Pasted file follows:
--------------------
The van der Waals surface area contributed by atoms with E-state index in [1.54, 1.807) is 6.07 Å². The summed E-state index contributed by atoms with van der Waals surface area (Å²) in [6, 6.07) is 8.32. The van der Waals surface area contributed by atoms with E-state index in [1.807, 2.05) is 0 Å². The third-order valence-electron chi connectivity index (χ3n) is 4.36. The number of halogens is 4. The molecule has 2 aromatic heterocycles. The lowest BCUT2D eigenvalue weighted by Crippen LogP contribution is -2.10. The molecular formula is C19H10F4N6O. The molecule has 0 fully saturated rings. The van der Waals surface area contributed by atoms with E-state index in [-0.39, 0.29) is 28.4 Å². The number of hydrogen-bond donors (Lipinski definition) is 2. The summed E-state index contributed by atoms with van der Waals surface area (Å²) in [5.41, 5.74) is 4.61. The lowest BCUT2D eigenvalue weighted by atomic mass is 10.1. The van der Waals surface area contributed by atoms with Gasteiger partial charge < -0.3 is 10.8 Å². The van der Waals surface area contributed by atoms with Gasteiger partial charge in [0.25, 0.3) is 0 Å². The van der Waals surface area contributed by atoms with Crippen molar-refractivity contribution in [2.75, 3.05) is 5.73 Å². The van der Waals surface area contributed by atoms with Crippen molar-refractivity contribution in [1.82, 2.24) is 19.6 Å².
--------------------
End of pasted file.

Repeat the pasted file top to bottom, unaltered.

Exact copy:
The van der Waals surface area contributed by atoms with E-state index in [1.54, 1.807) is 6.07 Å². The summed E-state index contributed by atoms with van der Waals surface area (Å²) in [6, 6.07) is 8.32. The van der Waals surface area contributed by atoms with E-state index in [1.807, 2.05) is 0 Å². The third-order valence-electron chi connectivity index (χ3n) is 4.36. The number of halogens is 4. The molecule has 2 aromatic heterocycles. The lowest BCUT2D eigenvalue weighted by Crippen LogP contribution is -2.10. The molecular formula is C19H10F4N6O. The molecule has 0 fully saturated rings. The van der Waals surface area contributed by atoms with E-state index in [-0.39, 0.29) is 28.4 Å². The number of hydrogen-bond donors (Lipinski definition) is 2. The summed E-state index contributed by atoms with van der Waals surface area (Å²) in [5.41, 5.74) is 4.61. The lowest BCUT2D eigenvalue weighted by atomic mass is 10.1. The van der Waals surface area contributed by atoms with Gasteiger partial charge < -0.3 is 10.8 Å². The van der Waals surface area contributed by atoms with Gasteiger partial charge in [0.25, 0.3) is 0 Å². The van der Waals surface area contributed by atoms with Crippen molar-refractivity contribution in [2.75, 3.05) is 5.73 Å². The van der Waals surface area contributed by atoms with Crippen molar-refractivity contribution in [1.82, 2.24) is 19.6 Å².